The global financial crisis of 2008 pushed a rethinking of the approach to monetary policy and the role of central banks in advanced economies, Dr. Y.V. Reddy, former governor of the Reserve Bank of India, told students at the Yale School of Management on September 27. He added that the rethinking in many ways validated the approach of the Reserve Bank of India to monetary policy and the regulation of financial sector.
Reddy spoke as a guest lecturer in the Monetary Policy course taught by Bill English, senior lecturer in finance. Monetary Policy is an advanced macroeconomics course with a focus on policy over the past decade, including the implications of financial crises, the effects of unconventional monetary policy tools, and the links between monetary policy and financial stability.
A required course for students in Yale SOM’s new Master of Management Studies (MMS) in Systemic Risk program, the course is also a popular elective for MBA students. The course features a visiting lecture series designed to let real-world practitioners share their views with students.
During his talk, “Art and Science of Central Banking: A Practitioner’s Account,” Reddy noted that, prior to the crisis, improvements in economic theory and modeling had led economists and policymakers in many countries to increasingly view central banking as a somewhat circumscribed, autonomous, and predictable undertaking, its main focus being to ensure price stability, Reddy said. “The mainstream thinking was central banking was gradually becoming more of a science and less guesswork,” he explained.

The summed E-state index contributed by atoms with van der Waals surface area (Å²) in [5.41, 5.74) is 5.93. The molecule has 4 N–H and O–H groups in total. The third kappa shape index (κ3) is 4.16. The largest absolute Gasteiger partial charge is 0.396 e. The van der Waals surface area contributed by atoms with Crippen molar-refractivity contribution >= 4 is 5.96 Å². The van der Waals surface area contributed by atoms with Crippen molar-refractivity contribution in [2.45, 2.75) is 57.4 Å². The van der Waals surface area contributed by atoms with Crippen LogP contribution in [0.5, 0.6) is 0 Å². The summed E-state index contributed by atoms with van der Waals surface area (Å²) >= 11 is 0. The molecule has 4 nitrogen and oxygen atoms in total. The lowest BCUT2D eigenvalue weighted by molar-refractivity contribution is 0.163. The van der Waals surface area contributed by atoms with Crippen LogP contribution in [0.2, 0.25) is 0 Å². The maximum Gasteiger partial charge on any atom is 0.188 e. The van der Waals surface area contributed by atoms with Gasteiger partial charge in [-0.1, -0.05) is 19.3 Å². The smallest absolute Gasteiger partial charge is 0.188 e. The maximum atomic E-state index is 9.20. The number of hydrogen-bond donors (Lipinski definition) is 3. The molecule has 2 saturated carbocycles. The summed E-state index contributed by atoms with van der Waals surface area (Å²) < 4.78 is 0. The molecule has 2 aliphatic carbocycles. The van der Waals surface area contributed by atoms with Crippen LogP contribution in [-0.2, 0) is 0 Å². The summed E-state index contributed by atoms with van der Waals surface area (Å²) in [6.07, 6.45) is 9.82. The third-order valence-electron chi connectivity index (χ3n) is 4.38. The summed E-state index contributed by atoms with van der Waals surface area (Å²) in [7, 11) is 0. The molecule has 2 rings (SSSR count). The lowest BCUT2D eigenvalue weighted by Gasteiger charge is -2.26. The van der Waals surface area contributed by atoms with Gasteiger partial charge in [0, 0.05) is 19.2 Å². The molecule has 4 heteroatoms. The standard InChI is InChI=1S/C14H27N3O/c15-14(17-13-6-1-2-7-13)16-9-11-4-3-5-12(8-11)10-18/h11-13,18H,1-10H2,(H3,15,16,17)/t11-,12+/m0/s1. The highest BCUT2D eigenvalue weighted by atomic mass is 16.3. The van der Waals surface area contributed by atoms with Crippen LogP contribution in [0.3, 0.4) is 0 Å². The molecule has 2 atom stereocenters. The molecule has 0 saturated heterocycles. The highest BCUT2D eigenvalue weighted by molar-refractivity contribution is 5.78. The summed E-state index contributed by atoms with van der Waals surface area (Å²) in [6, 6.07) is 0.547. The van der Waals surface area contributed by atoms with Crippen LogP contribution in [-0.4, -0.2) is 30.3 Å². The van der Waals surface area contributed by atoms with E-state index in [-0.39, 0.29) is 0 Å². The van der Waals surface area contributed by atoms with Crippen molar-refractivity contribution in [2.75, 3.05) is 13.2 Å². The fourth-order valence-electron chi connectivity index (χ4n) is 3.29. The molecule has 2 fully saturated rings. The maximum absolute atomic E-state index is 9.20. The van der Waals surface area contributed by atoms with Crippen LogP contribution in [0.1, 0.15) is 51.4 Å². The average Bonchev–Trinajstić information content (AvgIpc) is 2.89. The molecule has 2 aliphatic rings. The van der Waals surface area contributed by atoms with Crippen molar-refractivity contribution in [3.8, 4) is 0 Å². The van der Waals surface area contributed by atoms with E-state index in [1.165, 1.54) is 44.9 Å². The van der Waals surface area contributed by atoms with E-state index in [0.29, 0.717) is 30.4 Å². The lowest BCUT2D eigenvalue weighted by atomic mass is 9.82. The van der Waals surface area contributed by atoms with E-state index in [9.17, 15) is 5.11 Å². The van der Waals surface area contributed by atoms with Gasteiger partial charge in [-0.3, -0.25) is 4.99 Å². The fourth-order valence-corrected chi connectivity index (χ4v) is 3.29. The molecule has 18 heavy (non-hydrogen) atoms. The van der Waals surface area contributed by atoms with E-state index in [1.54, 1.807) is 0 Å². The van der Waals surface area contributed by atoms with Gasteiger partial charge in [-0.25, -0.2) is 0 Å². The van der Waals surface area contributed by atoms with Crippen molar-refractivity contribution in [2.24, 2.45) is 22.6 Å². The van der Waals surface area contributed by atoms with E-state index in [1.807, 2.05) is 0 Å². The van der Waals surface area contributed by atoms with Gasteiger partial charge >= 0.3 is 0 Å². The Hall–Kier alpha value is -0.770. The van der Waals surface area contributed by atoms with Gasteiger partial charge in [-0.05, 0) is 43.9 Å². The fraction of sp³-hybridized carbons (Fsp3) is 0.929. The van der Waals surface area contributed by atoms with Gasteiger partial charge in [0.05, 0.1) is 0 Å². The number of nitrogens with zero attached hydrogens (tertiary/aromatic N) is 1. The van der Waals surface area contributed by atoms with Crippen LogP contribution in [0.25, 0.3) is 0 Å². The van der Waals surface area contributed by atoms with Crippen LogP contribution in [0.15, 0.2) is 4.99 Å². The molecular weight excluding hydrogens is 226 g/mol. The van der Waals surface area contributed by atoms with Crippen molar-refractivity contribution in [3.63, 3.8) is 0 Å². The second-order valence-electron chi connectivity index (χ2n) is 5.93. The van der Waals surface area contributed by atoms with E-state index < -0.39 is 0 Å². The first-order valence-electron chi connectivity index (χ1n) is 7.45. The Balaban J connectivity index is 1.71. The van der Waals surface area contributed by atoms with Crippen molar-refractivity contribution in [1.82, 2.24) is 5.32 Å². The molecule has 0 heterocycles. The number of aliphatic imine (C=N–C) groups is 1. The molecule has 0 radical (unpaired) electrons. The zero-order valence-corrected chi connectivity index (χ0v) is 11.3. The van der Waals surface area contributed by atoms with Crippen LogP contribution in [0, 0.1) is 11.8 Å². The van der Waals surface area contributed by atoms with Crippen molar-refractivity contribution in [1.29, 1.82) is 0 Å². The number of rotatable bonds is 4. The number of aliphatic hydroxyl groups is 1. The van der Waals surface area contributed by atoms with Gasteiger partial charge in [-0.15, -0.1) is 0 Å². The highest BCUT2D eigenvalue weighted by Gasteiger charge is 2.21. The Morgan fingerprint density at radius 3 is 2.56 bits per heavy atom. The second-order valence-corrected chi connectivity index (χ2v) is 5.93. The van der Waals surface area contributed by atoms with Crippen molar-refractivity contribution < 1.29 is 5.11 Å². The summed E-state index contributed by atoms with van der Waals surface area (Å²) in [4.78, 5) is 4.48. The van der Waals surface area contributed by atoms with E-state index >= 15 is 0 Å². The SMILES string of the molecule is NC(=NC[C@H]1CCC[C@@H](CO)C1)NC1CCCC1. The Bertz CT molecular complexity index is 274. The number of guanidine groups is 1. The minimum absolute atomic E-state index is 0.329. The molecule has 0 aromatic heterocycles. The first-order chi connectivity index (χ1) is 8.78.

However, Reddy went on to outline the manner in which monetary policy became more of an art than a science after the experience with the global financial crisis. In addition, Reddy explained how in the emerging market economies, monetary policy has always been more of an art than a science. However, they have been making efforts to improve the scientific basis for forecasting to enable informed decisions.
Reddy shared his experiences in the run-up to the financial crisis at the Reserve Bank of India, working closely with Dr. Rakesh Mohan (now at Yale’s Jackson Institute for Global Affairs) as his deputy governor, and for some time as secretary in the government of India. He described how the Reserve Bank of India’s approach—including capital account management, counter-cyclical macroprudential regulation, regulatory oversight over non-bank financial companies, and reluctance to permit derivatives—helped India’s financial system to be largely protected from the serious consequences of the global financial crisis.
The financial crisis of 2007-09 forced economists to reconsider the role of central banks, and how dependent monetary policy is on other social and economic factors. These factors were particularly important in an emerging market economy such as India, operating in a globalized world. “The moment you add financial stability as an objective, other actors get involved,” Reddy said, noting the greater complexity of policymaking post-crisis.
Other speakers scheduled for the course this semester include Athanasios Orphanides, former governor of the central bank in Cyprus and member of the Governing Council at the European Central Bank, and Trish Mosser, former chief economist at the Office of Financial Research.
About the Event
Dr. Y.V. Reddy, former governor of the Reserve Bank of India, speaks to Yale SOM students during Bill English’s class Monetary Policy. Reddy’s talk is titled “Art and Science of Central Banking: A Practitioner’s Account.”